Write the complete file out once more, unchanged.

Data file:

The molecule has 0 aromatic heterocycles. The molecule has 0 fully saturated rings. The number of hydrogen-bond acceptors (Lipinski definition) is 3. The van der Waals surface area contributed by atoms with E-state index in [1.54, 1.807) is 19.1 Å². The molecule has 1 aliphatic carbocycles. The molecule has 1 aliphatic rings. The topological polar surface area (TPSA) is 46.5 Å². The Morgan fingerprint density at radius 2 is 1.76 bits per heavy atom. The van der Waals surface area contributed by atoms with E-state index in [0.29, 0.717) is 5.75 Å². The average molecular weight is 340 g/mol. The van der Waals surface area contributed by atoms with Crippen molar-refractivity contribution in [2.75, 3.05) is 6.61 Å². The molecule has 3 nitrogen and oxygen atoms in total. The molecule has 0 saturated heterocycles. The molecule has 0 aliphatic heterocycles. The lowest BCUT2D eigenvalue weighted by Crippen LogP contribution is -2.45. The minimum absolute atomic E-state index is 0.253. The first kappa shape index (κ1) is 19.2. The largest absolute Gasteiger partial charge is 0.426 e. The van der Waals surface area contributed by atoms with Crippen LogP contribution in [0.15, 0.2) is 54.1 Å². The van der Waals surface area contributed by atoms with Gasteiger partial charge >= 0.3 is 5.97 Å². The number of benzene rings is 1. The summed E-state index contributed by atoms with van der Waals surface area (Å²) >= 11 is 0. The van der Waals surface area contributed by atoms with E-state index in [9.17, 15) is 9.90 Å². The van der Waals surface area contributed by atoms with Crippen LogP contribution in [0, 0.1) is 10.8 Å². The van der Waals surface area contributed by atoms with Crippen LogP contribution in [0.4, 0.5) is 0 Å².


The molecule has 0 aromatic heterocycles. The molecule has 0 fully saturated rings. The number of hydrogen-bond acceptors (Lipinski definition) is 3. The van der Waals surface area contributed by atoms with E-state index in [1.54, 1.807) is 19.1 Å². The molecule has 1 aliphatic carbocycles. The molecule has 1 aliphatic rings. The topological polar surface area (TPSA) is 46.5 Å². The Morgan fingerprint density at radius 2 is 1.76 bits per heavy atom. The van der Waals surface area contributed by atoms with E-state index in [0.29, 0.717) is 5.75 Å². The average molecular weight is 340 g/mol. The van der Waals surface area contributed by atoms with Crippen molar-refractivity contribution in [2.75, 3.05) is 6.61 Å². The molecule has 3 nitrogen and oxygen atoms in total. The molecule has 0 saturated heterocycles. The molecule has 0 aliphatic heterocycles. The lowest BCUT2D eigenvalue weighted by Crippen LogP contribution is -2.45. The minimum absolute atomic E-state index is 0.253. The first kappa shape index (κ1) is 19.2. The largest absolute Gasteiger partial charge is 0.426 e. The van der Waals surface area contributed by atoms with Crippen LogP contribution in [0.15, 0.2) is 54.1 Å². The van der Waals surface area contributed by atoms with Gasteiger partial charge >= 0.3 is 5.97 Å². The number of benzene rings is 1. The summed E-state index contributed by atoms with van der Waals surface area (Å²) >= 11 is 0. The van der Waals surface area contributed by atoms with E-state index in [9.17, 15) is 9.90 Å². The van der Waals surface area contributed by atoms with Crippen LogP contribution in [0, 0.1) is 10.8 Å². The van der Waals surface area contributed by atoms with Crippen LogP contribution in [0.4, 0.5) is 0 Å².